Court tells MCP’s Msungama to give objective evidence yet ballots destroyed

The Lilongwe High Court on Tuesday brought in further confusion in the case in which Malawi Congress Party MCP (MCP) candidate for Lilongwe City South East constituency Ulemu Msungama is disputing the results by asking him to provide the court with more substantiated evidence that elections in the disputed constituency were rigged.

The court’s demand comes just days after the ballot papers that were earmarked for recounting were destroyed by fire. The recounting was ordered by the same court just days before the fire gutted down Malawi Electoral Commission (MEC) warehouse where the ballot papers were being kept.

In the Tuesday order the Registrar of the High Court Justice Kishindo said that after hearing the supplementary evidence in support of Sungama’s petition as well as counter arguments from the winning candidate Bentry Namasasu, the court will go ahead to declare a winner for the constituency.

According to lawyer Emmanuel Tchapo who is representing Sungama said following the fire incident the complainant sought direction from the court and a decision was made that both sides should abandon their earlier positions.

Sungama applied for nullification of the results and was pushing for a recount to substantiate his rigging claims while Namasasu on the other hand sought an injunction stopping the recount after the High Court ruled that the recount could be done.

Msungama: Told to provide objective evidence
Msungama: Told to provide objective evidence

“The court’s new direction is that within three days, the petitioner should file any supplementary affidavits in support of his position and the interested party must be allowed to respond. After another three days the petitioner may reply to the responses,” said Tchapo.

After the supplementary submissions the matter will go for hearing and Tchapo said he was hopeful that this will take almost 14 days.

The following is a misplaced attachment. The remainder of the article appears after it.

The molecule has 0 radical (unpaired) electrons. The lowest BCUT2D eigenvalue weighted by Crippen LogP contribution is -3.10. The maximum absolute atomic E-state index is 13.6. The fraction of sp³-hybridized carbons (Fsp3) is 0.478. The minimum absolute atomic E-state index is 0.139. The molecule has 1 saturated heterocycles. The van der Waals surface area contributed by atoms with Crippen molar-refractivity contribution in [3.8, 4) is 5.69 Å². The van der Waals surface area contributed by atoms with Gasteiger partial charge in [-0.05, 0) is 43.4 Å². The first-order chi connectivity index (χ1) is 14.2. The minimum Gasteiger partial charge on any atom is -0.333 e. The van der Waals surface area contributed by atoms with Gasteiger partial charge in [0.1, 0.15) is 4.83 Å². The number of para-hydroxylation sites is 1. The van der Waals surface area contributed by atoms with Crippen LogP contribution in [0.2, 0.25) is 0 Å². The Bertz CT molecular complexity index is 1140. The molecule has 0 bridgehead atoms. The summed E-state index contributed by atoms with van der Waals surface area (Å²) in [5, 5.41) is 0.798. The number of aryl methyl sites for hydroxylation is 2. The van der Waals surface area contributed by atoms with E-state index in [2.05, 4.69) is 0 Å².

In the disputed May 20 elections Democratic Progressive Party’s (DPP) Namasasu was declared winner by MEC.

The fire incident at the MEC warehouse happened just two days before the High Court could start hearing Namasasu’s arguments supporting his request to stop the recounting.

MEC which earlier indicated that it was regarding the fire as a normal incident last week questioned the involvement of the country’s National Intelligence Service (NIS) in providing security to the warehouse saying there was no arrangement between the Commission and the spy agent.

MEC also said that it was not ruling out arson and asked the Inspector General of the Malawi Police Service to institute appropriate investigations.

The NIS is headed by DPP spokesperson Nicholas Dausi, who during the standoff over the May 20 Elections raised eyebrows as was always the first to discover ‘stray’ ballot boxes as the other parties were pushing for a recount.

The fire, among several materials, destroyed 2,400 ballot boxes which some contained ballot papers for the Lilongwe City South East whose results are

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